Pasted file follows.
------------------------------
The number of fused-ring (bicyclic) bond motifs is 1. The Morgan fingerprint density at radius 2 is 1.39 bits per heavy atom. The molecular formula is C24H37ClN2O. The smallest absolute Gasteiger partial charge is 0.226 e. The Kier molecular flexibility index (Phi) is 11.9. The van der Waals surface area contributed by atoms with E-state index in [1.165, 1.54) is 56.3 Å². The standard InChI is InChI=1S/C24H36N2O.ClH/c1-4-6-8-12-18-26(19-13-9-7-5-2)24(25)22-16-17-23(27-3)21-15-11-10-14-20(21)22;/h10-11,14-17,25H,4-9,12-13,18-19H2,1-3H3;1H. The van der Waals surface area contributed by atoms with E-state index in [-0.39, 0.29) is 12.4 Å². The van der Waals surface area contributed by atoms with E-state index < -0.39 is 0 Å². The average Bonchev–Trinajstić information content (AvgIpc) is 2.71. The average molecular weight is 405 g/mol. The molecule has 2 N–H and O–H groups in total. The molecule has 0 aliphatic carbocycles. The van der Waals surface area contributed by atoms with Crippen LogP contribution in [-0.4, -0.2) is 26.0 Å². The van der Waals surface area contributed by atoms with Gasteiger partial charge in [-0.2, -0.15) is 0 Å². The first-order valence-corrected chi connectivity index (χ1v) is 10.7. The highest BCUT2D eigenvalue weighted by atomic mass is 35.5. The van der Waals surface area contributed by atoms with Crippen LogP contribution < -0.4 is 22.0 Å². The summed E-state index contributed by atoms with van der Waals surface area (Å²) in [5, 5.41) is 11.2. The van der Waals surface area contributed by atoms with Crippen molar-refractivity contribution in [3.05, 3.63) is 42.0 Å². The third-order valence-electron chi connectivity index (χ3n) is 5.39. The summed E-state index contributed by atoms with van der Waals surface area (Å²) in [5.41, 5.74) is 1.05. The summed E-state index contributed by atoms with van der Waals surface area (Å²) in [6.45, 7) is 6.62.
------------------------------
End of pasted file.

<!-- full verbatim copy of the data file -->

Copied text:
The number of fused-ring (bicyclic) bond motifs is 1. The Morgan fingerprint density at radius 2 is 1.39 bits per heavy atom. The molecular formula is C24H37ClN2O. The smallest absolute Gasteiger partial charge is 0.226 e. The Kier molecular flexibility index (Phi) is 11.9. The van der Waals surface area contributed by atoms with E-state index in [1.165, 1.54) is 56.3 Å². The standard InChI is InChI=1S/C24H36N2O.ClH/c1-4-6-8-12-18-26(19-13-9-7-5-2)24(25)22-16-17-23(27-3)21-15-11-10-14-20(21)22;/h10-11,14-17,25H,4-9,12-13,18-19H2,1-3H3;1H. The van der Waals surface area contributed by atoms with E-state index in [-0.39, 0.29) is 12.4 Å². The van der Waals surface area contributed by atoms with E-state index < -0.39 is 0 Å². The average Bonchev–Trinajstić information content (AvgIpc) is 2.71. The average molecular weight is 405 g/mol. The molecule has 2 N–H and O–H groups in total. The molecule has 0 aliphatic carbocycles. The van der Waals surface area contributed by atoms with Crippen LogP contribution in [-0.4, -0.2) is 26.0 Å². The van der Waals surface area contributed by atoms with Gasteiger partial charge in [-0.2, -0.15) is 0 Å². The first-order valence-corrected chi connectivity index (χ1v) is 10.7. The highest BCUT2D eigenvalue weighted by atomic mass is 35.5. The van der Waals surface area contributed by atoms with Crippen LogP contribution < -0.4 is 22.0 Å². The summed E-state index contributed by atoms with van der Waals surface area (Å²) in [5, 5.41) is 11.2. The van der Waals surface area contributed by atoms with Crippen molar-refractivity contribution in [3.05, 3.63) is 42.0 Å². The third-order valence-electron chi connectivity index (χ3n) is 5.39. The summed E-state index contributed by atoms with van der Waals surface area (Å²) in [5.41, 5.74) is 1.05. The summed E-state index contributed by atoms with van der Waals surface area (Å²) in [6.45, 7) is 6.62.